I asked one of my favorite marketing coaching clients, "How's your DIP?"
She responded, "Dip? We're talking party recipes now?"
"No, no - remember the acronym I shared with you last time? DIP stands for Dollars In Play." She remembered.
Then she asked me to hang on as she shuffled through some notes and papers.
"Where are you looking for these numbers?" And she said that she keeps a scratch pad by her keyboard and has a more detailed tracking document that she updates every couple of weeks on her computer.
"Oh my goodness, there's your problem right there. You have to keep this info right in front of your face all day long."
REALLY in front of your face. My suggestion - make a poster using something as simple as a piece of flipchart paper and two different size Post-It notes: the Jumbo size and the smaller 3x3 square size.
Here's what a DIP (Dollars in Play) wall chart looks like:
Here's how it works:
1. Two categories: one called "In Play" and the other one for less serious prospects ("Jokers") You can see in the photo above, I've had a little fun and made a silly cartoon joker card. These are folks who are in my pipeline but (in my estimation) less serious, less committed, and less capable of making the financial commitment to hire me.
2. Post your prospects' full names, the service/product/program you discussed with them, the dollar value, and the source. For example, Jane Doe came from a referral from Frank. We have not talked yet, so there's no dollar value. Nat Cole came from Linkedin and we talked about a $1500 1-on-1 marketing consulting package. Sam Smith is hiring me for a $6500 speech in October. (All prospect names have been changed for the purposes of this blog post and photo - could you tell?)
3. Real time updates. Sometimes I'll even grab my pad of 3x3 Post-Its and write someone's name down WHILE I'm on the phone with them, walk over to the wall chart and stick their name on it. Can't tell you how satisfying this physical act can be.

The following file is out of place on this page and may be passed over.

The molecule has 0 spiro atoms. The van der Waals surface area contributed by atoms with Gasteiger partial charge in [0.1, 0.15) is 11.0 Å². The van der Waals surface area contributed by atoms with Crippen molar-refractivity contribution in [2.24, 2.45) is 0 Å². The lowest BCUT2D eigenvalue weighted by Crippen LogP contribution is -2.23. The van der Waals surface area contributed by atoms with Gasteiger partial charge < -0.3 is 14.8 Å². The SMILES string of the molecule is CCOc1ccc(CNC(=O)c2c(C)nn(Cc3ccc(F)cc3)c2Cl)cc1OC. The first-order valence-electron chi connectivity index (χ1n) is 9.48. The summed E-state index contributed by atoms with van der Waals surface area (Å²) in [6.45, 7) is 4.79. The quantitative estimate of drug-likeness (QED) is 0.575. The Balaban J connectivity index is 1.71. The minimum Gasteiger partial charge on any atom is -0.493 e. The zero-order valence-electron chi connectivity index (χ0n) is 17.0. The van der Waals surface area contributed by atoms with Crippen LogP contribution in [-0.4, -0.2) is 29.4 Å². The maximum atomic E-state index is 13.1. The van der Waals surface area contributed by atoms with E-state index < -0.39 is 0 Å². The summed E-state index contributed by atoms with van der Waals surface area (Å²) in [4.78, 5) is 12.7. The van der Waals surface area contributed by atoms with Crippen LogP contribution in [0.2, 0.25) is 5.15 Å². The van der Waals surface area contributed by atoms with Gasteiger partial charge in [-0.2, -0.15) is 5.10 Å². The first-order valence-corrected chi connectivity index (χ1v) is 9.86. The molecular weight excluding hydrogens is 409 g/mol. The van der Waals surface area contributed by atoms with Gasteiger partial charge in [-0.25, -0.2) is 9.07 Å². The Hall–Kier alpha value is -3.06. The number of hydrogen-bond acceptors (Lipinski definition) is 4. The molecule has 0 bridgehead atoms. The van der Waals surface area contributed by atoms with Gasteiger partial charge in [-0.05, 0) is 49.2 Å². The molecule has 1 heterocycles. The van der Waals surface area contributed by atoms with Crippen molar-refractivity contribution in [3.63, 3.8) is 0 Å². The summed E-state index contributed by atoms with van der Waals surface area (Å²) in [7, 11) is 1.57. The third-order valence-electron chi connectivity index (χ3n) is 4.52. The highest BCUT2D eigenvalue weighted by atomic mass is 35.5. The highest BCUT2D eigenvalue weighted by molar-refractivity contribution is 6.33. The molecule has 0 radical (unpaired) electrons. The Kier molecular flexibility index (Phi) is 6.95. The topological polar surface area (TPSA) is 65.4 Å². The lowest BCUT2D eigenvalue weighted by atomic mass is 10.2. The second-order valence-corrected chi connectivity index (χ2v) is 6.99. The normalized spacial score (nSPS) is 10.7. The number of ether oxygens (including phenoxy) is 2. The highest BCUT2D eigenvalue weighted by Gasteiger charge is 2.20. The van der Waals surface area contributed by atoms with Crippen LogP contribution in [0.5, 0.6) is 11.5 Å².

4. Fluid movement. Don't be afraid to upgrade a joker to the serious column and don't be afraid to take a (formerly) serious prospect and move them into the Joker column. The factors to consider are their commitment level based on email and phone communication, their level of responsiveness, and how rapidly you are moving them from point to point in your sales process.
5. Reminders rule. If you see someone on your chart whom you have not spoken with or heard from in a few weeks, you probably need to get back in touch. Ideally, you never have a prospect who is just "floating" out there without a firm decision call on their calendar. But it happens. The chart reminds you to close those loops and corral your prospecting mustangs back onto your sales ranch.
6. Relentless removal. Remember the old sales adage, "Some will. Some won't. Who cares? Next!" That's the point of the chart. Up or out. If you're not going to buy, I'm going to cut you loose and throw you back in the ocean. The SECOND most fun you'll have with this chart (after slapping a brand new prospect's name onto the chart) is grabbing a prospect who said no - or who has disappeared on you despite your best efforts to hold them to their commitments - and RIP their name off the chart and tear it into tiny little pieces and chuck it in the trash.
7. Do the math. Feel the power. The point of tracking your sales pipeline in this manner is so that you have a real-time sense of "Dollars in Play." Every so often, you should glance over at your chart and add up the numbers that you see in the "In Play" column ONLY. (Don't add the jokers because that's why they're in the joker column - instead, do everything you can to move your jokers into the "In play" column or remove them altogether!)
In the photo above, you would have a "Dollars in Play" number of $21,000. For prospects who are considering mutliple options (for example, Mindy Kaling is holding a proposal with a $7500 option and a $2500 option), you should count the higher number.
Two reasons: 1.) It sets your internal expectation in that direction which will enhance your confidence in your subsequent conversations with Mindy. A confident seller creates confident buyers. So it's a self-fulfilling prophecy. 2.) It builds your capacity for marketing optimism, which every entrepreneur needs. Plus if you're going to be relentless in removing people (See Rule #6 above), you might as well be relentlessly optimistic about the folks who earn and keep a place in your active sales pipeline.
Now, are YOU ready for some DIP?
What do YOU think? Please use the COMMENTS area below to share your advice, insights and recommendations on this topic and join the conversation...